Precautions for Hunters

Stories have spread about hunters in Wisconsin and Colorado dying from brain diseases acquired from eating deer meat, leading many Hoosier deer hunters to question the safety of eating venison and fearing the risk of CWD. Indiana DNR biologists have no reason to believe that any animal in Indiana is infected with CWD, but cannot guarantee that any individual deer is disease free. Samples collected from every Indiana county in 2002 and 2003did not indicate any presence of CWD in the state.

The World Health Organization (WHO) and the United States Centers for Disease Control (CDC) agree that there currently is no evidence that humans can contract CWD either by handling or consuming infected deer. The WHO reports that, “there currently is no evidence that CWD in Cervidae (deer) is transmitted to humans.” The CDC cautions that, “there is not yet strong evidence that such transmissions could not occur.”

Information to consider in your decision?
To aid you in making decisions about consumption of deer meat, DNR biologists offer the following points to consider:

  • Contrary to some news stories, the CDC has not found any evidence of CWD in the three people in Wisconsin or three people in Colorado who ate venison and died of brain disease.
  • DNR biologists have no reason to believe that any animal in Indiana is infected with CWD.
  • The random sampling of deer in Indiana is being done to determine if the disease exists in the state. It is not being conducted due to human health concerns.
  • DNR biologists do not recommend that hunters wait to eat venison until samples are analyzed.
  • CWD has existed in parts of Colorado and Wyoming for about 20 years. No wildlife researchers who have handled infected animals have become infected.
  • During the same 20 years, hunters have been consuming infected animals that had not advanced to the point where the symptoms were obvious. There have been no cases of CWD found in these hunters.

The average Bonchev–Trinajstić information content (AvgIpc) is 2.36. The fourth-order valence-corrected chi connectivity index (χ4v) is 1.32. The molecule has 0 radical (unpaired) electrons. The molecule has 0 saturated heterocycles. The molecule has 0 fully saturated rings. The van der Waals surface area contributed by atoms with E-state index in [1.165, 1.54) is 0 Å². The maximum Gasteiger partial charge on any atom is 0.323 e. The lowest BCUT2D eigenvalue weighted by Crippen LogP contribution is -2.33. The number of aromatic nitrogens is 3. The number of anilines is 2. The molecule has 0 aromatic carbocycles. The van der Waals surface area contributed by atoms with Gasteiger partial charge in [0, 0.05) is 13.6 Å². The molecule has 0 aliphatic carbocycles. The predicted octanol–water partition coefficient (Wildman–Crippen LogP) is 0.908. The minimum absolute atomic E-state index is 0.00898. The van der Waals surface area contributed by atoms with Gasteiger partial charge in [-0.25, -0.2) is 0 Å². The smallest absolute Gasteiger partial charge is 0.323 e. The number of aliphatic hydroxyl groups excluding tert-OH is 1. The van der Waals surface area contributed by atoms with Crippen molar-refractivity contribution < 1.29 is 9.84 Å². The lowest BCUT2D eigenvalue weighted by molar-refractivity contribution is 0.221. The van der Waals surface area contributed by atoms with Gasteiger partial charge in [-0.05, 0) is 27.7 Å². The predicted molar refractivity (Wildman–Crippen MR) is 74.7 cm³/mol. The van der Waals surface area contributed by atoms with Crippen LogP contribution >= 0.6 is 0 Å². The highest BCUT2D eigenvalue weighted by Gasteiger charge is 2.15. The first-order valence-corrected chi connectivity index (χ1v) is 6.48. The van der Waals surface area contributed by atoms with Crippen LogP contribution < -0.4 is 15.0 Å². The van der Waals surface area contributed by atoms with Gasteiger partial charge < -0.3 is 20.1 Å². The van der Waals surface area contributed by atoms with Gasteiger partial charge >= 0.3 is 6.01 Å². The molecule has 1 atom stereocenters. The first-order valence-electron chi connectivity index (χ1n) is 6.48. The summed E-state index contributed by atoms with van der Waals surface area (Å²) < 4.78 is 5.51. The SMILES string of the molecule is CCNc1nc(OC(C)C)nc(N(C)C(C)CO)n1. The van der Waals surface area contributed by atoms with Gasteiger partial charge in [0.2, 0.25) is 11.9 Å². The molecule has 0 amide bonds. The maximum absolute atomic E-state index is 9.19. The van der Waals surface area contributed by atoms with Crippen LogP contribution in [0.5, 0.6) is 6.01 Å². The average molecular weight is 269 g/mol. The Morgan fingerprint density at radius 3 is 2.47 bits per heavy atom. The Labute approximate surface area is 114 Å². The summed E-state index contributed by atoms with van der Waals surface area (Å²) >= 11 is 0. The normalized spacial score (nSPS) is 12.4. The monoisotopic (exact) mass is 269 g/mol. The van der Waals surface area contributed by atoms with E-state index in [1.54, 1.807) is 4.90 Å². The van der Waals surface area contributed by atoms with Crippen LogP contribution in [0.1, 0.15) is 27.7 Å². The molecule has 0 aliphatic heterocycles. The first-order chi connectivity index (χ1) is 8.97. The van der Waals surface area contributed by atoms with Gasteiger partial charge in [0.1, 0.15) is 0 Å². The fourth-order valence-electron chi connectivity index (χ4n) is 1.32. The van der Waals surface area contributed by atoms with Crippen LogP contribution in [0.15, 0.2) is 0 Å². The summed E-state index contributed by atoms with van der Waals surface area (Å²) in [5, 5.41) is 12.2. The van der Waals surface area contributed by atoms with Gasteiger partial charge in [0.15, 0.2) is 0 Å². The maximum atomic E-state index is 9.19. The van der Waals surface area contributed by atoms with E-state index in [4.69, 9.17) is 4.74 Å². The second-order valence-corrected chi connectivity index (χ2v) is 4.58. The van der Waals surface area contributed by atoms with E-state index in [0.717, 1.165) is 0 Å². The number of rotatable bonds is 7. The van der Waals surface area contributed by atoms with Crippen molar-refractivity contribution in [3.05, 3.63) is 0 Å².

• At a national CWD convention in Denver in August 2002, speakers concurred that there is either no health risk of humans contracting CWD, or the risk is significantly less than the other risks that all hunters take when they go hunting (fatal car accidents, falls from tree stands, heart attacks, etc.).
  • The Centers for Disease Control and the World Health Organization have no evidence that a person can get CWD from an infected deer.
  • The three agencies cannot absolutely guarantee that there will not be a first occurrence in the nation of someone catching CWD from infected deer.

As has always been the case, the decision to hunt and consume wild game must be made by the individual. Most DNR biologists and animal health experts, after weighing this information, will continue to process and eat deer that appear to be healthy just as they have in the past.

When will test results be in?
Sign up for Wild Bulletin to get updates on CWD testing via email.

Reducing risk
The risk of contracting any disease from handling deer or consuming venison is extremely low. There is no known connection between CWD in deer and any diseases in humans. If you would like to take maximum precaution, follow the guidelines below. These guidelines were developed for states where CWD has been identified. CWD is not known to exist in Indiana.

  • Do not eat the eyes, brain, spinal cord, spleen, tonsils or lymph nodes of any deer.
  • Do not eat any part of a deer that appears sick.

Field Dressing

  • Wear rubber or latex gloves.
  • Minimize contact with the brain, spinal cord, spleen and lymph nodes as you work. Lymph nodes are the lumps of tissue next to organs or in fat and membranes.
  • Do not use household knives or utensils.
  • Clean knives and equipment of residue and disinfect with a 50-50 solution of chlorine bleach and water.

Click here for more information about field dressing your deer. Available in Adobe Reader (file size = 600K)


  • Wear rubber or latex gloves.
  • Minimize handling brain or spinal tissues. If removing antlers, use a saw designated for that purpose only and dispose of the blade.
  • Do not cut the spinal cord except to remove the head. Use a knife designated only for this purpose.
  • Bone out the meat and remove all fat and the weblike membranes attached to the meat. This will also remove lymph nodes.
  • Dispose of hide, brain, spinal cord, eyes, spleen, tonsils, bones and head in a landfill or by other means available in your area.
  • Thoroughly clean and sanitize equipment and work areas with bleach water after processing.

Source: Wisconsin Agriculture Department's Food Safety Division.